Building friendships

Similarities: Noticing they both have books about bears.

Explaining proper book handling
to our younger friends. 

Wednesday, November 12, 2014

The Leader of the Pack: Giving them time to be the role-models.

I think one of the best parts of our preschool program is having the one multi-age classroom. I love having the 2-5 year olds all mixed into "one big family." It has such a home-like feel to it and everybody is learning something from everybody else, just like siblings do. They are learning patience. compassion, nurturing, leadership, empathy and the list goes on.

Recently during a Montessori session at the NAEYC Conference the presenters talked about the benefits of the three-year groups that Montessori children are in. They remain in the same classroom for three years. As they spoke I realized that I follow a very similar philosophy when it comes to the benefits of a multi-age classroom for preschoolers. 

When they enter preschool they are able to observe and learn from the older children who have attended the program longer. As they move up the "totem" and become the bigger kids of the group, it is easy to see the changes taking place. Suddenly they are the big kids. They get to be the leaders. It is time for them to pull together everything they have observed and learned and use it with confidence. 

They get to lead the play. They are the teachers.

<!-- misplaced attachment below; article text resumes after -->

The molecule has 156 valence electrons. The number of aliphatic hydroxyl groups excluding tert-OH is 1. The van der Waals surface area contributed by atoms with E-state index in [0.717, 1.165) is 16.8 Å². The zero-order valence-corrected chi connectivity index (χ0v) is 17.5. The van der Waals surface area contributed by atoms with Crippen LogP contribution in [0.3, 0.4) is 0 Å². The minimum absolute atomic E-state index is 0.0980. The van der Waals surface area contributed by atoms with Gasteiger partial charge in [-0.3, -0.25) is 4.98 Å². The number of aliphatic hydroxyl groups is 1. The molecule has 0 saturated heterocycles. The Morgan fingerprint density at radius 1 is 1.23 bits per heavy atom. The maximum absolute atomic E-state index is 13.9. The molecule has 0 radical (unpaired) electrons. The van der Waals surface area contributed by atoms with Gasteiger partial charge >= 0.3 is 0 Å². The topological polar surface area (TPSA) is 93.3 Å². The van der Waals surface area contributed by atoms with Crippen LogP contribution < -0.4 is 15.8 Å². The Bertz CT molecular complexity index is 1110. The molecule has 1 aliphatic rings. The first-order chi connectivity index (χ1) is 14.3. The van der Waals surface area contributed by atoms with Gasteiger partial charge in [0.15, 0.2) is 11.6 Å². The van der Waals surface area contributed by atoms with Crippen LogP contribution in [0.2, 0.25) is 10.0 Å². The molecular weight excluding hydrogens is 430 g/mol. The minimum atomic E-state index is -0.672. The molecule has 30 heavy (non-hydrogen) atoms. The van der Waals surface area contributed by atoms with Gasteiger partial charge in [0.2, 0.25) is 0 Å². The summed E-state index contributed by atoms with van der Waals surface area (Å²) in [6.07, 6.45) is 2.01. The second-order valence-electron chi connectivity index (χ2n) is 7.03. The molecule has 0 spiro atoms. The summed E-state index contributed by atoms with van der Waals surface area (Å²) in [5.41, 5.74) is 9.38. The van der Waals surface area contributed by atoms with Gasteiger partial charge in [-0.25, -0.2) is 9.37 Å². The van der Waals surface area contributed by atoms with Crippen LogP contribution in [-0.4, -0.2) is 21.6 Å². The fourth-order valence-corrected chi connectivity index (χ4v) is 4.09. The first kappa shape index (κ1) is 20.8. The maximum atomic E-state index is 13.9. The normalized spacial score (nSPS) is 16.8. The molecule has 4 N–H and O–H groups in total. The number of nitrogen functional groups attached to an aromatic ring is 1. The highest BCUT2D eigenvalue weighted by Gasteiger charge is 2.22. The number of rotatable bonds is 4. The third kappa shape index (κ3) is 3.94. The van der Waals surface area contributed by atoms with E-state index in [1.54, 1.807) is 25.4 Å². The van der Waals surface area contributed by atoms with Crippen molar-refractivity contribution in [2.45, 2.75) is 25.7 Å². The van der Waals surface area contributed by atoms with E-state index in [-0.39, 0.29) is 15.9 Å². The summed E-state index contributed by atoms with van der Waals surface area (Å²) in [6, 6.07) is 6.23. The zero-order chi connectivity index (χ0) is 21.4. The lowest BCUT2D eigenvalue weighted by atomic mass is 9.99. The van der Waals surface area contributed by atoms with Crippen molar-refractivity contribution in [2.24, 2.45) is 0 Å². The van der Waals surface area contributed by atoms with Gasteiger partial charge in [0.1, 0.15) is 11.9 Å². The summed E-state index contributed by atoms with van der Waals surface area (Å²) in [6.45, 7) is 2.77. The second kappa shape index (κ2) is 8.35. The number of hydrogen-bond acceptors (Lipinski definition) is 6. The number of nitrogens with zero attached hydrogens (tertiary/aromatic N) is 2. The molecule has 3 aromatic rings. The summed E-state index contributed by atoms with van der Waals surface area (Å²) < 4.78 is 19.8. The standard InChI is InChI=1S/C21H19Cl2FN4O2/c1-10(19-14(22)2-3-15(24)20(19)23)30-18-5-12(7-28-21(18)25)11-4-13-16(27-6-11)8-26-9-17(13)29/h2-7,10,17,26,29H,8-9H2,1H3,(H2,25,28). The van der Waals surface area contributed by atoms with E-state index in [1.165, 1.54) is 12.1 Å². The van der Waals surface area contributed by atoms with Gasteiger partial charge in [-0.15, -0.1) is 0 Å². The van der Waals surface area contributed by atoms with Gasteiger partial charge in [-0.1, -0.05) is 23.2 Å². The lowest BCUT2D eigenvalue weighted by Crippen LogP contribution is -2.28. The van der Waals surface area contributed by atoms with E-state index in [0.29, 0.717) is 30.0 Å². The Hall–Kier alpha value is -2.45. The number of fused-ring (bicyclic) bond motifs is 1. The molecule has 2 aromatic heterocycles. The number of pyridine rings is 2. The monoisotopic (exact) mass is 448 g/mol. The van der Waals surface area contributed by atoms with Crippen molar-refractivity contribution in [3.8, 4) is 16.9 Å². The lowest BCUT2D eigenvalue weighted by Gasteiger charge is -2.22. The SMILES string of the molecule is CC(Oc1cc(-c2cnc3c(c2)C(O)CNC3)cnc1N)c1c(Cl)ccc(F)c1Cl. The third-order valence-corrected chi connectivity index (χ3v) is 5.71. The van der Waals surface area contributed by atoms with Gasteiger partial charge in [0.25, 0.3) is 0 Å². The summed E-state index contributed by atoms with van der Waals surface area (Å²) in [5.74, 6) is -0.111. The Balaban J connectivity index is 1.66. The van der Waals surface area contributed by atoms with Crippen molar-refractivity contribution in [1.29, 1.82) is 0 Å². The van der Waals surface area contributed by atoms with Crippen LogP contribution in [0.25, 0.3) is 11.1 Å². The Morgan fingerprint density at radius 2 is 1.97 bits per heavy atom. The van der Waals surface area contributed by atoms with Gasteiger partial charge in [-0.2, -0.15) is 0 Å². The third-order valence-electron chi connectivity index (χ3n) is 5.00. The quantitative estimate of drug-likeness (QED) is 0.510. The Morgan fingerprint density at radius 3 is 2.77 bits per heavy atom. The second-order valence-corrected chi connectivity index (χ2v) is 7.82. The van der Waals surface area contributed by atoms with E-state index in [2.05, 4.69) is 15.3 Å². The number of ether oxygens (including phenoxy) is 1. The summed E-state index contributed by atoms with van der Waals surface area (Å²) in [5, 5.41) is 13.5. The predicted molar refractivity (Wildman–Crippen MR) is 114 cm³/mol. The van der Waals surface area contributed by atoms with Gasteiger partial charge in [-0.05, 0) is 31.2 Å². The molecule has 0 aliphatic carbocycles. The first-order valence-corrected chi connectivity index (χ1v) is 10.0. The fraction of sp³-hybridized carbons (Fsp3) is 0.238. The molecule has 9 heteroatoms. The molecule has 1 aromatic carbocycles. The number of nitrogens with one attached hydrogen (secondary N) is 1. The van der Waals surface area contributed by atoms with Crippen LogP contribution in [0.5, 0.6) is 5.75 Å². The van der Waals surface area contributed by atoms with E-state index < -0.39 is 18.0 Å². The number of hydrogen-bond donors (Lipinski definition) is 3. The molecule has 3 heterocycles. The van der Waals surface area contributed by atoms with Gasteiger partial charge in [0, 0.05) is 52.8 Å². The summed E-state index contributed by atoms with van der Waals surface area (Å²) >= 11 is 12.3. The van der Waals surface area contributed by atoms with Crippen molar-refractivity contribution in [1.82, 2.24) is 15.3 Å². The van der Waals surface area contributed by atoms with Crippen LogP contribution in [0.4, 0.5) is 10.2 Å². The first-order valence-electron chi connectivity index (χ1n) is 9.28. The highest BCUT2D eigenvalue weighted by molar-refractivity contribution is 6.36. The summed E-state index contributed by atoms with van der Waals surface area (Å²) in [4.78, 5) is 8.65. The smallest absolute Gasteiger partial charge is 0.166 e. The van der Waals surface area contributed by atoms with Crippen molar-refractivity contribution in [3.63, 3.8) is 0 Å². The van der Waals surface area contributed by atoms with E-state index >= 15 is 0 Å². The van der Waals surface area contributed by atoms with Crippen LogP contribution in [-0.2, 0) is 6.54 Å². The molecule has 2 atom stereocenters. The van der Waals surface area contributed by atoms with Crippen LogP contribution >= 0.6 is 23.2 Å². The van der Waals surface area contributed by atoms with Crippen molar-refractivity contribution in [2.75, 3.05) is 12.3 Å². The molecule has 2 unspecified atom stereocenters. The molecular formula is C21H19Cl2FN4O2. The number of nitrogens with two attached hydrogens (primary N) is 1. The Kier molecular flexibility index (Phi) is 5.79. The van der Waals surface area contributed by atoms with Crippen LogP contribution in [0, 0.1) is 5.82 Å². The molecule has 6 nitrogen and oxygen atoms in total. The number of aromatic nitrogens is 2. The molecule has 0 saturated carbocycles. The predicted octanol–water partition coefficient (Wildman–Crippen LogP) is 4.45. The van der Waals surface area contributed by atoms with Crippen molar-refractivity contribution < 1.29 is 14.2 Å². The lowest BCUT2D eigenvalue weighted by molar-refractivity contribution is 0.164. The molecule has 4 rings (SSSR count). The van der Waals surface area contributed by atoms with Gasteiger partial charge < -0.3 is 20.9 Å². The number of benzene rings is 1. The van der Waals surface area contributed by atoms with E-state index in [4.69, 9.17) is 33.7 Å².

For some children this opportunity is key to allowing them to build confidence and to feel comfortable in their own skin.  It is important that I recommend to each family whether they should move on to Public PreK (4 year old program in public school) or whether they would benefit from having the extra year. The extra year allows many to become the leaders in an environment where they are already comfortable. It is necessary to look at every child as an individual. Some children really benefit from moving on to the public 4 year old program, after just a year or two of being in a multi-age program. Others really need that final year to be the role models and learn valuable leadership skills that will follow them through their school years. 

Are they still learning after being there that long? Of course. They are solidifying all the concepts they have learned as they model them to younger friends. Kids like to feel smart! They get excited when they are finally the ones who are always the "experts" before the littler kids get a chance to answer. They are also gaining critical social skills. 

This is an important conversation for the parent-teacher team to have when advocating for what is in the best interest of the child.

Public Prek is often a bigger group and usually a bigger school. Many parents feel the need to introduce their children to this experience before kindergarten so they are not overwhelmed. I think what is often not considered is, if they wait their child may be entering Kindergarten much more confident. They may be really READY if they are given another year to develop their self-esteem further.

"Character formation cannot be taught. It comes from experience and not from explanation.” -Maria Montessori